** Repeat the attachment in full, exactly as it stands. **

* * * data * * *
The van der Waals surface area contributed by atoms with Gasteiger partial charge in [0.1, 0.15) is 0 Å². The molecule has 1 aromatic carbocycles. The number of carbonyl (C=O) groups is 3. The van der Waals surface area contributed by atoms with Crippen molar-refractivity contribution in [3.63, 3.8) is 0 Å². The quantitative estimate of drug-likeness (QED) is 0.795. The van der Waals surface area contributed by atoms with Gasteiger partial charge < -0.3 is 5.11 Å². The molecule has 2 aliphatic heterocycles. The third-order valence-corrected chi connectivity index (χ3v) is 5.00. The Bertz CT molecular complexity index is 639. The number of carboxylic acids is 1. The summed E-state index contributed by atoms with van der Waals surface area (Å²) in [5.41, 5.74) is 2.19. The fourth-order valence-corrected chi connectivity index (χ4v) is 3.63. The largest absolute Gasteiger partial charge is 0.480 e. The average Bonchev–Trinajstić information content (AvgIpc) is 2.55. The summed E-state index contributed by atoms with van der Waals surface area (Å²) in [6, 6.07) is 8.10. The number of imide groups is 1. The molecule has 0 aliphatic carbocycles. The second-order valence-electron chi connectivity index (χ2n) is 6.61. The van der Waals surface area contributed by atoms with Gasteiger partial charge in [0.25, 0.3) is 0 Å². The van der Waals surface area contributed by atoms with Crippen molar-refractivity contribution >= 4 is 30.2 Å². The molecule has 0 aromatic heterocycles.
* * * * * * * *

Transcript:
The van der Waals surface area contributed by atoms with Gasteiger partial charge in [0.1, 0.15) is 0 Å². The molecule has 1 aromatic carbocycles. The number of carbonyl (C=O) groups is 3. The van der Waals surface area contributed by atoms with Crippen molar-refractivity contribution in [3.63, 3.8) is 0 Å². The quantitative estimate of drug-likeness (QED) is 0.795. The van der Waals surface area contributed by atoms with Gasteiger partial charge < -0.3 is 5.11 Å². The molecule has 2 aliphatic heterocycles. The third-order valence-corrected chi connectivity index (χ3v) is 5.00. The Bertz CT molecular complexity index is 639. The number of carboxylic acids is 1. The summed E-state index contributed by atoms with van der Waals surface area (Å²) in [5.41, 5.74) is 2.19. The fourth-order valence-corrected chi connectivity index (χ4v) is 3.63. The largest absolute Gasteiger partial charge is 0.480 e. The average Bonchev–Trinajstić information content (AvgIpc) is 2.55. The summed E-state index contributed by atoms with van der Waals surface area (Å²) in [6, 6.07) is 8.10. The number of imide groups is 1. The molecule has 0 aliphatic carbocycles. The second-order valence-electron chi connectivity index (χ2n) is 6.61. The van der Waals surface area contributed by atoms with Gasteiger partial charge in [0.25, 0.3) is 0 Å². The van der Waals surface area contributed by atoms with Crippen molar-refractivity contribution >= 4 is 30.2 Å². The molecule has 0 aromatic heterocycles.